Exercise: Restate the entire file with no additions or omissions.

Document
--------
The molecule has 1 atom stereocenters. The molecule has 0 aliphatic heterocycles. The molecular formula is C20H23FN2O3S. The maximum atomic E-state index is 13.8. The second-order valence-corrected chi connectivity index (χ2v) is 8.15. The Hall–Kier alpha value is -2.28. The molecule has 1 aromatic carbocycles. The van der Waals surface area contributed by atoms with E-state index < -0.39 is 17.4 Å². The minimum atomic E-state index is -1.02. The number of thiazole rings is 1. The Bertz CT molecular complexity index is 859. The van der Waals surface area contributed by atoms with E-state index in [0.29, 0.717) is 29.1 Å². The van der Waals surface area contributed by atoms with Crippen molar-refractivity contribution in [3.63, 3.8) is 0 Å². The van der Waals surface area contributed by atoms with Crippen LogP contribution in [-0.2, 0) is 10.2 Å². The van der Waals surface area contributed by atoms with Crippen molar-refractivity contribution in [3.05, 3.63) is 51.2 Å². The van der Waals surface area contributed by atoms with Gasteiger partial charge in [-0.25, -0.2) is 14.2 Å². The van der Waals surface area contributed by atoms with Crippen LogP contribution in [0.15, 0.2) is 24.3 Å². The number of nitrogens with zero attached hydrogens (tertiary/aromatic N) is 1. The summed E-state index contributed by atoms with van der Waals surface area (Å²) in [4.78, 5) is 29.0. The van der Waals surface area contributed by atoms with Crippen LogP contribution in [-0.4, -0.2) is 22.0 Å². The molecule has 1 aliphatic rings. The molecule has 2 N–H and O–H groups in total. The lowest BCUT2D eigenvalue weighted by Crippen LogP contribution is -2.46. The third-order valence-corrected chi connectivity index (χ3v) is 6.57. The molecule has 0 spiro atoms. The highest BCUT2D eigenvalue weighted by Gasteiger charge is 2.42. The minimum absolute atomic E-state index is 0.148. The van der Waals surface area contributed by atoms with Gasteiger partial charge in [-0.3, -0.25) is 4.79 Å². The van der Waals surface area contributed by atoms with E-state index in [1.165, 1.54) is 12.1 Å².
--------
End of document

The molecule has 1 atom stereocenters. The molecule has 0 aliphatic heterocycles. The molecular formula is C20H23FN2O3S. The maximum atomic E-state index is 13.8. The second-order valence-corrected chi connectivity index (χ2v) is 8.15. The Hall–Kier alpha value is -2.28. The molecule has 1 aromatic carbocycles. The van der Waals surface area contributed by atoms with E-state index < -0.39 is 17.4 Å². The minimum atomic E-state index is -1.02. The number of thiazole rings is 1. The Bertz CT molecular complexity index is 859. The van der Waals surface area contributed by atoms with E-state index in [0.29, 0.717) is 29.1 Å². The van der Waals surface area contributed by atoms with Crippen molar-refractivity contribution in [3.63, 3.8) is 0 Å². The van der Waals surface area contributed by atoms with Crippen LogP contribution in [-0.2, 0) is 10.2 Å². The van der Waals surface area contributed by atoms with Crippen molar-refractivity contribution in [3.05, 3.63) is 51.2 Å². The van der Waals surface area contributed by atoms with Gasteiger partial charge in [-0.25, -0.2) is 14.2 Å². The van der Waals surface area contributed by atoms with Crippen LogP contribution in [0.15, 0.2) is 24.3 Å². The number of nitrogens with zero attached hydrogens (tertiary/aromatic N) is 1. The summed E-state index contributed by atoms with van der Waals surface area (Å²) in [4.78, 5) is 29.0. The van der Waals surface area contributed by atoms with Crippen LogP contribution in [-0.4, -0.2) is 22.0 Å². The molecule has 1 aliphatic rings. The molecule has 2 N–H and O–H groups in total. The lowest BCUT2D eigenvalue weighted by Crippen LogP contribution is -2.46. The third-order valence-corrected chi connectivity index (χ3v) is 6.57. The molecule has 0 spiro atoms. The highest BCUT2D eigenvalue weighted by Gasteiger charge is 2.42. The minimum absolute atomic E-state index is 0.148. The van der Waals surface area contributed by atoms with Gasteiger partial charge in [-0.3, -0.25) is 4.79 Å². The van der Waals surface area contributed by atoms with E-state index in [1.165, 1.54) is 12.1 Å².